|The third excerpt represents the element of Water. It speaks of pure spiritual influences and feelings of love, and is drawn from Laches by Plato:
suitable employment for a Sophist than for a great statesman whom the city
chooses to preside over her.
SOCRATES: Yes, my sweet friend, but a great statesman is likely to have a
great intelligence. And I think that the view which is implied in Nicias'
definition of courage is worthy of examination.
LACHES: Then examine for yourself, Socrates.
SOCRATES: That is what I am going to do, my dear friend. Do not, however,
suppose I shall let you out of the partnership; for I shall expect you to
apply your mind, and join with me in the consideration of the question.
LACHES: I will if you think that I ought.
SOCRATES: Yes, I do; but I must beg of you, Nicias, to begin again. You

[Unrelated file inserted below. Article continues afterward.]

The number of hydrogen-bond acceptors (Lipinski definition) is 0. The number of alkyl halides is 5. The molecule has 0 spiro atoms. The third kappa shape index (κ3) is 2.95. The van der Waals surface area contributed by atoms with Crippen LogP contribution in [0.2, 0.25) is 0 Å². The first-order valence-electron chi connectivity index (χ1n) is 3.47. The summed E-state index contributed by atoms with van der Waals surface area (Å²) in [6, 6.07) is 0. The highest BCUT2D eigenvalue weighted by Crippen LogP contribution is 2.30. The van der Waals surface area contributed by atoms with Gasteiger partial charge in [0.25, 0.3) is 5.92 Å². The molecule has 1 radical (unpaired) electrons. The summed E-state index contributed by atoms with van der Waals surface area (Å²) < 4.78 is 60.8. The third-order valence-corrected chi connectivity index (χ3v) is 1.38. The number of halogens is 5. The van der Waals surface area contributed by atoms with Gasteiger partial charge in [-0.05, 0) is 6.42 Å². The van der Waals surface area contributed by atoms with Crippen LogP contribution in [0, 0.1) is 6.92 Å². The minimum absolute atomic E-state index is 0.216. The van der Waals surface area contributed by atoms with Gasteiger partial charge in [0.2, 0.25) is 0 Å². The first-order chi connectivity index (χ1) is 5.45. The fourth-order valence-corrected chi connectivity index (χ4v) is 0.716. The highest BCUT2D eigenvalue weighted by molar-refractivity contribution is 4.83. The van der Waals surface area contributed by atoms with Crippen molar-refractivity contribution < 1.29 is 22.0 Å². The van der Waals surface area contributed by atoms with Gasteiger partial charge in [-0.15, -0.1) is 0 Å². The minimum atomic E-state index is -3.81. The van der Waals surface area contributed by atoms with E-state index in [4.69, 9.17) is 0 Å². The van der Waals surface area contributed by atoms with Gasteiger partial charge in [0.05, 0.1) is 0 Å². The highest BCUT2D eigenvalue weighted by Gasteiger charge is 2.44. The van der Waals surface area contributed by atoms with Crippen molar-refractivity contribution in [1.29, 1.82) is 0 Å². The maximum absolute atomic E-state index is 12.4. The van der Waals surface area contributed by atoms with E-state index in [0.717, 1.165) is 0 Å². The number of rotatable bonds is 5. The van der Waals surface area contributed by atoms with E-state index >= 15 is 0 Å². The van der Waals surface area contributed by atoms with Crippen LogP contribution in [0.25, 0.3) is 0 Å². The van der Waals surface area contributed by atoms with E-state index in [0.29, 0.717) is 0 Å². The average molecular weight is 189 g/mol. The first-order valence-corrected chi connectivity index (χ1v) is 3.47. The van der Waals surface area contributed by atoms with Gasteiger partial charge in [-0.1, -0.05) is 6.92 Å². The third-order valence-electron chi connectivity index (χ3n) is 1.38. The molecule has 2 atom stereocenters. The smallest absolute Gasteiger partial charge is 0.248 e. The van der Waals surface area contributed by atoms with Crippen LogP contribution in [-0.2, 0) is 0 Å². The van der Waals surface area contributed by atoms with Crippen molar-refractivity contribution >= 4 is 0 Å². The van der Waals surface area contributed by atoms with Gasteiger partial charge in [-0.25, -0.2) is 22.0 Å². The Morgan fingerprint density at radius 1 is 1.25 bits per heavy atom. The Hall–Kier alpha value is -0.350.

|The fourth excerpt represents the element of Earth. It speaks of physical influences and the impact of the unseen on the visible world, and is drawn from Letters from England by Elizabeth Davis Bancroft:
thing had never been done, that it was a very dangerous precedent,
etc., but in the end the weight of a Maid of Honor and a Foreign
Minister prevailed, and we saw everything to much greater advantage
than if we had 150 persons following on, as Mr. Winthrop says he had
the other day at Windsor Castle. . . . On our way [home] we met Lady
Byron with her pretty little carriage and ponies. She alighted and
we did the same, and had quite a pleasant little interview in the
Sunday, May 30th
Your father left town on Monday. . . . He did not return until the
27th, the morning of the Queen's Birthday Drawing-Room. On that